There have been a lot of changes in 2020 in regards to the US overtime policy salary history bans in Ohio, New York, and New Jersey, and the federal mileage rate. In addition to that, the IRS recently changed Form W-4 for employees and employers starting in 2020. This change leaves employees and employers wondering what they need to do moving forward. Luckily, most people don’t have to worry about changes; however, if you’re thinking about getting a new job or hiring new employees in 2020, you’ll want to acquaint yourself with the new Form W-4.
Contribution by: Guest Author
With the tax return deadline steadily approaching, you might find yourself feeling overwhelmed at the idea of sitting down to do your taxes. You might be concerned about missing documents or worried about owing additional taxes, but by putting it off, you are only creating a bigger problem. To help prevent some of this tax season stress, follow these seven simple tips to make filing your taxes easier than ever.
Taxes are difficult for a lot of people, and it’s even tougher when you own a company. Not only do business owners have to track expenses for taxes and other tax deductions, but they must also fill out multiple forms throughout the year for tax filing purposes. With many forms and deadlines, it is difficult to remember when certain IRS forms are due. We don’t want you to stress, so we’ve mapped out all of the important dates so that you know exactly what to do and when to do it.
If you run a small business, you’re going to want to file your tax deductions accurately. Properly filing tax deductions will give you a larger tax return. Unfortunately some businesses are not keeping accurate track of their records. As a result, there are a lot of tax write offs that people miss. To ensure that you benefit from deductions, you must keep records of all aspects of your business, including expenses. Once you’re organized and have valuable data to back up your claims, you may deduct many business expenses.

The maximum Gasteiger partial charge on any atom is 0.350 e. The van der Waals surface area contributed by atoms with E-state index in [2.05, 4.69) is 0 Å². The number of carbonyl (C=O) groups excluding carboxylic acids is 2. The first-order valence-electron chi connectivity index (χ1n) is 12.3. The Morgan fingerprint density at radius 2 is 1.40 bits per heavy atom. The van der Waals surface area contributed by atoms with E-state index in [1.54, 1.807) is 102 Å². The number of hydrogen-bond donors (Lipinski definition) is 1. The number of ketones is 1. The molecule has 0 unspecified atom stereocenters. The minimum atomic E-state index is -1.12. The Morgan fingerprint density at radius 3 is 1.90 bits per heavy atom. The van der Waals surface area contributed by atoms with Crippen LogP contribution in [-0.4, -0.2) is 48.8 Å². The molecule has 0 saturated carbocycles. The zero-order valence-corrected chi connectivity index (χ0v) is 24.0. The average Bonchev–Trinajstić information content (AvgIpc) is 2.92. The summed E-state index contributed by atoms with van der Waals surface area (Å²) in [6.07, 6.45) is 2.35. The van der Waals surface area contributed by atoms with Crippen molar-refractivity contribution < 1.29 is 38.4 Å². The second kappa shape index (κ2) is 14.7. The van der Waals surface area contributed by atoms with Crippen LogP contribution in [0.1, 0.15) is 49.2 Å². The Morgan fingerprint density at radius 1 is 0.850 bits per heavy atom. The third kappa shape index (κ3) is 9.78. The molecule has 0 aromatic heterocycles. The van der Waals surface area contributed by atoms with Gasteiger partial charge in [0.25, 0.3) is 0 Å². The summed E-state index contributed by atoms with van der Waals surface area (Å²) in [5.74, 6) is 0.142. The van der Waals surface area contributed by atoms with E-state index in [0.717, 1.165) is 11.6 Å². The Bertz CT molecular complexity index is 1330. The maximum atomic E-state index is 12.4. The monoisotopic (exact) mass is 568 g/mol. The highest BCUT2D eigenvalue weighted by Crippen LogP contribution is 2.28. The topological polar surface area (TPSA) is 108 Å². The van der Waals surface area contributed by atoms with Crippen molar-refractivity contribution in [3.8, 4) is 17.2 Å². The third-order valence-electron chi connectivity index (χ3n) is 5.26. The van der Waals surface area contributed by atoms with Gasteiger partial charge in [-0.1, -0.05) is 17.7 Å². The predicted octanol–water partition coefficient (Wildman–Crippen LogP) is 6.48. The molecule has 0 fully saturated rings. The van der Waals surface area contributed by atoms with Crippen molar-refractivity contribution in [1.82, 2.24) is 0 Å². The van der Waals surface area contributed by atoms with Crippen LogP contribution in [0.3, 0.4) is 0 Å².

Businesses everywhere donate to charitable organizations every year. After all, it’s a great way to contribute to society and it’s probably tax deductible. Timesheets.com, for instance, donates to organizations like the Jane Goodall Institute, The African Wildlife Foundation, The Humane Society of the United States, and others. Did your business donate to a charitable organization this year? If so, you may be able to claim a deduction if you donated to a qualifying 501(c) 3 organization. The IRS states that you can deduct contributions given to any religious, charitable, educational, scientific, or literary organization. If you donated to any of the organizations listed above, you may be eligible for deductions. Here’s your guide to understand your contributions and tax deductions:
Contribution By: Rachel Cottam
Tax season can be stressful, but it’s worth it when Uncle Sam gives you a big refund. Unfortunately, many U.S. taxpayers leave too much money on the return table—and you might be one of them.
Understanding the best ways to prepare taxes and knowing which tax write-offs you’re missing will help you avoid this costly mistake.
Just remember: if you are going to claim any deduction, you need to have records. Don’t try to claim write-offs you have no proof of. Keep pristine accounting books and physical or digital documentation of all relevant receipts. Even if you’re handing your taxes off to a professional, they’ll need a paper trail.
Though it’s still a few months away, you’re probably already starting to feel some anxiety about tax time. Adding one more thing to a busy business owner’s to do list is bad enough but the stress of making a mistake on your taxes can be maddening. The good news is there are many helpful tools for business owners to better navigate this “taxing” process. Here are a few to check out.